We will find those who still breathe, Zadok had told her, but we will find no survivors.
* * *
The men of Barak’s camp fell silent, then set down their burdens and parted to let the exiles pass. The starving men and women walked south along the riverbank, back toward the camp, back toward Walls. They stumbled away under the red moonlight, exhausted, spent, the ghost of a people. Perhaps they would make it to the camp and collapse, and those of Barak’s men who had lacked the courage to march tonight against the unclean dead would creep from their tents and bring food and water to these, the barely living. Or perhaps they would not stop. Perhaps they would go on walking, with those same slow, anguished steps. They would walk through the night and on into the next day and on until they came at last to the cinders and ash and the few standing houses and shops that had been Walls. Perhaps they would not stop even then, but would go on, down out of the hills and down the whole length of the promised land, following the steps of Hurriya before them, a silent witness to the violence and the misery in the north. They might pass through the entire land, past Hebrews and heathen who had never seen the dead and who would watch them with wide eyes, uncomprehending yet unable to look away. They might pass out of the green fields into the wide desert and come at last even to the dark earth and the high monuments of Kemet itself, the land of their fathers’ slavery, as though to say with their shambling gait and their sunken eyes and their slack, thirsting mouths, The People who went out from here have perished; only we have come back. Perhaps even then they would keep walking, until they died on their feet and their emptied corpses still moved slowly over the wide earth, moaning their anguish, their grief, their hunger for all that was lost.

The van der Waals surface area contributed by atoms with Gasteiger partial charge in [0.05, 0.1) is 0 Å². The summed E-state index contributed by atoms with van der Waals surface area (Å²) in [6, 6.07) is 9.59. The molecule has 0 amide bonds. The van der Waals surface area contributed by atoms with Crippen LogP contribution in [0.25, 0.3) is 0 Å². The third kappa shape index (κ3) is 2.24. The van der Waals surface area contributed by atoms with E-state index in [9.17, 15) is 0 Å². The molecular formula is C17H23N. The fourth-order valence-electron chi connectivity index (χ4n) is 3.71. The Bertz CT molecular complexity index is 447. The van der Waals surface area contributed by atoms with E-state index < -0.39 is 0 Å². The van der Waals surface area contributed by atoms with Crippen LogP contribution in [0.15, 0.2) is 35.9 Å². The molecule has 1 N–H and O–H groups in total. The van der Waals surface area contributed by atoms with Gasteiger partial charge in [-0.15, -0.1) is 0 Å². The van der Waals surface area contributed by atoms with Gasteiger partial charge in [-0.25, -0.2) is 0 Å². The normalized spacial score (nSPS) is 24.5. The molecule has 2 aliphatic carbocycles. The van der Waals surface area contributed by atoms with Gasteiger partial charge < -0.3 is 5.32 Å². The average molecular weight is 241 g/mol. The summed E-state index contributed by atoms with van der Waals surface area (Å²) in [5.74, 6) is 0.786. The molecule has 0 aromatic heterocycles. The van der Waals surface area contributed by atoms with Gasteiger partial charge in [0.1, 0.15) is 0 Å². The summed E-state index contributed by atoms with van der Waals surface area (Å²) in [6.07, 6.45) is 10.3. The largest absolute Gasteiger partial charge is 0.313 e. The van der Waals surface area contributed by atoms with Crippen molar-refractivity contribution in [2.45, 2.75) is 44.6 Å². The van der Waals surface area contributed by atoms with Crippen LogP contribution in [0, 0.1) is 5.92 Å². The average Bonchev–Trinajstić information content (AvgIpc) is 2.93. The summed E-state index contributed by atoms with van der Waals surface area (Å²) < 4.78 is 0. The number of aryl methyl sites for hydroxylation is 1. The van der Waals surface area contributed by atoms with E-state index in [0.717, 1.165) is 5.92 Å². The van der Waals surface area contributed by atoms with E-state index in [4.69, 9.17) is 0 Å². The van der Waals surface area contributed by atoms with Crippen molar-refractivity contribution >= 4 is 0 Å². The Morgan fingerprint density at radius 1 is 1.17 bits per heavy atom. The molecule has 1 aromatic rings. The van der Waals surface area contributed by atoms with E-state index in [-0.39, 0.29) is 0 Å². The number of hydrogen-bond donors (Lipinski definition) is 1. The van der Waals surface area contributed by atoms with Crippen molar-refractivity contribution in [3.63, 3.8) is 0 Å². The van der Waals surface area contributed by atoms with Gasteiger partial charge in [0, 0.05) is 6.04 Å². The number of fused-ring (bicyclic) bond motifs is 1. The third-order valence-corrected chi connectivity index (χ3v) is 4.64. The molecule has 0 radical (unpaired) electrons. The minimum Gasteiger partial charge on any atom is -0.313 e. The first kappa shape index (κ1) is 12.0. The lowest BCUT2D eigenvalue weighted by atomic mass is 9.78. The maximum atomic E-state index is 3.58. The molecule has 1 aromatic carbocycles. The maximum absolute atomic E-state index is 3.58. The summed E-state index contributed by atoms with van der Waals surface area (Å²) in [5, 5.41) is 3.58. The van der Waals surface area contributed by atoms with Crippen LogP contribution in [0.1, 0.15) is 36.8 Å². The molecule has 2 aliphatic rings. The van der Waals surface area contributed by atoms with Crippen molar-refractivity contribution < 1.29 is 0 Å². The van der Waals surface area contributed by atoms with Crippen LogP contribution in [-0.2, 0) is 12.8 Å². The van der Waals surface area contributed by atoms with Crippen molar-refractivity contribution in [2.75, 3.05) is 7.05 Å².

from Strangers in the Land
A zombie apocalypse in 1160 BC.